It was time to stop and make camp. Sometimes this is the best option, rather than continue on and make further navigational errors.
We continued (heading the wrong direction) for a while longer before I made an important decision. I decided that we needed to stop and pull over to shore. I knew that I needed to get a grip of the situation and that meant getting out of the sun and refueling before making any more decisions.
The spot that we pulled ashore was a suitable place for making camp for the night and gave me time to think about how to resolve our situation. After taking some time to relax and compose myself I remembered that there had been excellent phone reception along the whole journey.
I took out my mobile and checked Google Maps to see if I could get a fix on our location. After a few seconds it pinpointed exactly where we were and allowed me to make sense of the map again and work out a route to get back on track the next morning.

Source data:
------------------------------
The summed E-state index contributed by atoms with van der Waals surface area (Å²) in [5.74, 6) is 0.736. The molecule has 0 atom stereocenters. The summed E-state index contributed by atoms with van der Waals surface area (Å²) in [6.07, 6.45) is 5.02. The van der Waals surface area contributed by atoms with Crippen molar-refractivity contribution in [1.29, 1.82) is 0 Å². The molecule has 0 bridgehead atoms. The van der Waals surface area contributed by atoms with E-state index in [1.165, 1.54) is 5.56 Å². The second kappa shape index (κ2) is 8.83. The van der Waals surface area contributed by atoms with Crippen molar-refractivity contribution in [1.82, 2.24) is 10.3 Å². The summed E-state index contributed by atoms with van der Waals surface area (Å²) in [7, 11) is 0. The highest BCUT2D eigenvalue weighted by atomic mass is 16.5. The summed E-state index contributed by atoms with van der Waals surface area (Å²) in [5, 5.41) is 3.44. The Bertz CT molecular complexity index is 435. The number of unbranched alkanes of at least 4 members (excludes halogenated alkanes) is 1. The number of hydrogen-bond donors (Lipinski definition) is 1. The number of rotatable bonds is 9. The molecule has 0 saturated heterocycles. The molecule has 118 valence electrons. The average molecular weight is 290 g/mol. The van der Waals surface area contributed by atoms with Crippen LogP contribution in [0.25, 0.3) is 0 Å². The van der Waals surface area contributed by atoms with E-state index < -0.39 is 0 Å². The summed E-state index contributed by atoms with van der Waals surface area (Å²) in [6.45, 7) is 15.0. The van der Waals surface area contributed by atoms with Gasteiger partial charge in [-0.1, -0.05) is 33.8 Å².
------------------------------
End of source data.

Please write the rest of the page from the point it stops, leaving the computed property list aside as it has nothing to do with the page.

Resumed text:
I can’t emphasise enough the importance of stopping when you are feeling lost. It will prevent you from making a situation worse. Fortunately I was able to recognise the signs in myself and knew that the best thing to do was take a break and relax before making any more navigational decisions.
If you find yourself in a similar situation, then remember to STOP. Not only is it the first thing that you should do but it’s also a very useful acronym which stands for stop, think, observe and plan.[bctt tweet=”When lost, STOP is a very useful acronym which stands for stop, think, observe & plan.”]
Exactly as I’ve said. You need to physically stop. Whether that’s pulling your canoe over to the shore or just not walking any further. Until you stop, you’ll continue to make errors of judgement and navigation.
Even if you think you’ll just walk in a straight line until you reach a road or town, bear in mind it’s almost impossible to do so without using a compass. Most times you’ll end up walking in circles or in a spiral, getting more tired and confused.